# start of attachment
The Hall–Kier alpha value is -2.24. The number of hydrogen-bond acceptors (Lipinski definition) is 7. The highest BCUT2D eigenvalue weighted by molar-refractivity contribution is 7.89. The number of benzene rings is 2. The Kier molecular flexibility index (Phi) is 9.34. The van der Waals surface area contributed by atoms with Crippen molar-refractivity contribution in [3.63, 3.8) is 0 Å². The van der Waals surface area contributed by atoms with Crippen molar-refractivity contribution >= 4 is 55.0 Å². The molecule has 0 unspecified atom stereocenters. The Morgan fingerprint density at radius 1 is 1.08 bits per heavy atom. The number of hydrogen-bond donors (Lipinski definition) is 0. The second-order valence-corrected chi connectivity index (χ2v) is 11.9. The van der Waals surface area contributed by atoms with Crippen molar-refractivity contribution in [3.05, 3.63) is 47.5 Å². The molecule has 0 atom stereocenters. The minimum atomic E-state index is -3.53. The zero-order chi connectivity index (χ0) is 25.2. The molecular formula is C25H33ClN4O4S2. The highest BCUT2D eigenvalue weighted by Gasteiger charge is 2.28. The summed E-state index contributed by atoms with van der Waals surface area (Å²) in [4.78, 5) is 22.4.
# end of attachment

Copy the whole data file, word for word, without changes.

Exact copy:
The Hall–Kier alpha value is -2.24. The number of hydrogen-bond acceptors (Lipinski definition) is 7. The highest BCUT2D eigenvalue weighted by molar-refractivity contribution is 7.89. The number of benzene rings is 2. The Kier molecular flexibility index (Phi) is 9.34. The van der Waals surface area contributed by atoms with Crippen molar-refractivity contribution in [3.63, 3.8) is 0 Å². The van der Waals surface area contributed by atoms with Crippen molar-refractivity contribution >= 4 is 55.0 Å². The molecule has 0 unspecified atom stereocenters. The Morgan fingerprint density at radius 1 is 1.08 bits per heavy atom. The number of hydrogen-bond donors (Lipinski definition) is 0. The second-order valence-corrected chi connectivity index (χ2v) is 11.9. The van der Waals surface area contributed by atoms with Crippen molar-refractivity contribution in [3.05, 3.63) is 47.5 Å². The molecule has 0 atom stereocenters. The minimum atomic E-state index is -3.53. The zero-order chi connectivity index (χ0) is 25.2. The molecular formula is C25H33ClN4O4S2. The highest BCUT2D eigenvalue weighted by Gasteiger charge is 2.28. The summed E-state index contributed by atoms with van der Waals surface area (Å²) in [4.78, 5) is 22.4.